J.C. Penney (OTC:JCPN.Q) is still struggling to drum up shoppers. Shares of the meandering department store chain surrendered 17.1% of their value last week, following a disappointing quarterly report.
The struggling retailer posted an adjusted profit of $0.06 a share, but it would have clocked in with another steep deficit if not for a one-time operating asset sale. Net sales slipped nearly 4% to $2.7 billion, as comparable-store sales declined by 3.5% since the prior-year period. Analysts were holding out for $2.77 billion in net sales.
Penney for your thoughts
There were silver linings in the report. Gross margin improved slightly, no small feat since a lot of the growth at J.C. Penney centered around major appliances and e-commerce that typically carry leaner markups. J.C. Penney also reiterated its guidance for the full fiscal year despite falling short this time around. Comps also improved as the fiscal quarter played out, as March and April started to claw their way out of a very challenging February. However, the glimmers of hope weren't enough to stop the stock from hitting fresh lows on Friday.
Outside of 2013 when the company was going through a sales-slurping transformation that ultimately fizzled out you have to go back a couple of decades to find the last time that fiscal first-quarter sales were lower than the $2.7 billion it rang in with last week. Wall Street's losing its cool when it comes to J.C. Penney, sending the shares to fresh lows on Monday morning after a few analysts tempered their enthusiasm.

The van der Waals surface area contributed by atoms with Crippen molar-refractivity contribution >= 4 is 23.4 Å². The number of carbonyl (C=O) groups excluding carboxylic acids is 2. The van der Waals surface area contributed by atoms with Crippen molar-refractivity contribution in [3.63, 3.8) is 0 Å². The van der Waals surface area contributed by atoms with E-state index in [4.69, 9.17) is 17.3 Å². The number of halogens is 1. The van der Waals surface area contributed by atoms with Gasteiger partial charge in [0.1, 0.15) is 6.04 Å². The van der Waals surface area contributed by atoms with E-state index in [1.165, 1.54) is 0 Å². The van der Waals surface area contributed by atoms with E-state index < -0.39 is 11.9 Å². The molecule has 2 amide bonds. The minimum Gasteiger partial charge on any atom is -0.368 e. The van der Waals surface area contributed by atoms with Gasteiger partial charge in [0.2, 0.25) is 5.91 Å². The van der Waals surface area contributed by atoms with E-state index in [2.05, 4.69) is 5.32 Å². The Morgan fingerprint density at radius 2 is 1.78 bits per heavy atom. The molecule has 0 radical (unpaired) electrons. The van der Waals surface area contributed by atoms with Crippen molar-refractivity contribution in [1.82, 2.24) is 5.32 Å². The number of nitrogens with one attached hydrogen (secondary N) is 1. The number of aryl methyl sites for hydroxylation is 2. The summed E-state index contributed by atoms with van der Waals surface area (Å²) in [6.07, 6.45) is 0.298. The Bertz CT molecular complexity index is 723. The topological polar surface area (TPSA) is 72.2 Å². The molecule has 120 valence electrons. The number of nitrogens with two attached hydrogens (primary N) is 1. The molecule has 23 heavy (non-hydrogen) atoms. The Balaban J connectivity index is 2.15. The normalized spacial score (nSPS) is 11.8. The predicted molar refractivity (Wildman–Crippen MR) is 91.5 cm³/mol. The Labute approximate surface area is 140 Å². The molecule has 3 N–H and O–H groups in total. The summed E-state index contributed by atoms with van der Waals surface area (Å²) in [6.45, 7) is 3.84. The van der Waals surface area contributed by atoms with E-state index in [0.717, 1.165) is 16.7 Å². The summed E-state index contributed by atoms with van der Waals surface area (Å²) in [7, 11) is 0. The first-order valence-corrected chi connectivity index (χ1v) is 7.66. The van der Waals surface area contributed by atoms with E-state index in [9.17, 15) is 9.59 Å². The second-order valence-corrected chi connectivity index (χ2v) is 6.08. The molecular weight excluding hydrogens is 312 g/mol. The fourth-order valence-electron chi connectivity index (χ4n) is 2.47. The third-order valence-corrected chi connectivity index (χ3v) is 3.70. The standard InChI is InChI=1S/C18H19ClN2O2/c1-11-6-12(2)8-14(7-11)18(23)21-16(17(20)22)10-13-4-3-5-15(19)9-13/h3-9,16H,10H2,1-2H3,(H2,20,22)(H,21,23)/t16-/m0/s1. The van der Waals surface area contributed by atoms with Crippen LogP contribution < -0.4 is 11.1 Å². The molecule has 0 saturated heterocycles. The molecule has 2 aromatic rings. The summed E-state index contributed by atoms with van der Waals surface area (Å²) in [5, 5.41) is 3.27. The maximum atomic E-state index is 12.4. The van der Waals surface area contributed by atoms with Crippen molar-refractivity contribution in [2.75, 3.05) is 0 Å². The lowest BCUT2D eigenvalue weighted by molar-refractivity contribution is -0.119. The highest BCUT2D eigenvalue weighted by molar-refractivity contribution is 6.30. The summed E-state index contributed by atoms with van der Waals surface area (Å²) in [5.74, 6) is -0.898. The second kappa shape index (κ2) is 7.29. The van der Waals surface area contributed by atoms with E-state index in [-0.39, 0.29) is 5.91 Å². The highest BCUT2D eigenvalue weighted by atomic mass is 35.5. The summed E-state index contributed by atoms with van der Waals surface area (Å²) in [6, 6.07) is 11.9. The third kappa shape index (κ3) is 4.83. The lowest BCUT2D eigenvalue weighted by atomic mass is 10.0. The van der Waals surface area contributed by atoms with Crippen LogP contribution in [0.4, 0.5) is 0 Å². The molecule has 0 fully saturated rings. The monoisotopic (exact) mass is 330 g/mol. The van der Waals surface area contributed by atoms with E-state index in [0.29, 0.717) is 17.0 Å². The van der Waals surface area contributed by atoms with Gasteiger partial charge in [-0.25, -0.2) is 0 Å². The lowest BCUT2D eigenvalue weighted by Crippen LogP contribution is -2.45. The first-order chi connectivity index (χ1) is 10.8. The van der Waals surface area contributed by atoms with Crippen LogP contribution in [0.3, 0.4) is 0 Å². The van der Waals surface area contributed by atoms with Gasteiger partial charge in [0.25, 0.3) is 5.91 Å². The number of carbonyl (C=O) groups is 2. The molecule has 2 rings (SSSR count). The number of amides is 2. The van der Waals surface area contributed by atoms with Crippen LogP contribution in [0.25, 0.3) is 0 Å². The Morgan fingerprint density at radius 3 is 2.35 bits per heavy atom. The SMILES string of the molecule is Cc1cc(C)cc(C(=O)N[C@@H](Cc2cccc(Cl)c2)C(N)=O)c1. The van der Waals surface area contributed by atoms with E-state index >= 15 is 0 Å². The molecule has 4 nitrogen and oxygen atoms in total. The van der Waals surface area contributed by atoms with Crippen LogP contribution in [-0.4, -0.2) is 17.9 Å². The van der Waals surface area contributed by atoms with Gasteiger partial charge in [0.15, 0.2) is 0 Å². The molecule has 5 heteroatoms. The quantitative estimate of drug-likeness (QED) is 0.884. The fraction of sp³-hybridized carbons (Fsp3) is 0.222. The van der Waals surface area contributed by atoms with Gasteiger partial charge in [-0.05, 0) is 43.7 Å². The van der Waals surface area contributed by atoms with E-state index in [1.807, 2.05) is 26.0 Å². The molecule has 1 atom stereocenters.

Deutsche Bank analyst Paul Trussell at Deutsche Bank downgraded the stock from buy to hold, slashing his price target from $9 to $5.50. Trussell feels that his original bullish thesis that was calling for the chain to sustainably outperform its peer group has failed to materialize.
Paul Lejuez at Citi lowered his price goal from $6.50 to $4.50. He sees the pace of store closings having to pick up to offset retail sales shifting online. J.C. Penney had noted in last week's conference call that it may be keeping some of the stores it planned to close open a bit longer given the recent rebound in sales, but that seems like merely a temporary situation.
Mark Altschwager at Baird lowered his rating from outperform to neutral. He was with Trussell setting a price target of $9 ahead of the report, but now he's dropping that target all the way down to $5. With earnings quality eroding and industry headwinds intensifying, he just doesn't see the point in remaining bullish on J.C. Penney.
Finally, we have Jarrod Feinstein at Buckingham also downgrading the stock to neutral, shaving his price target in half -- to $5. The department store industry remains in a very promotional environment, and with J.C. Penney's stock now below $5, he fears some institutional investors will cut ties with the stock. J.C. Penney shares had a rough going last week, but this new week isn't off to a very encouraging start.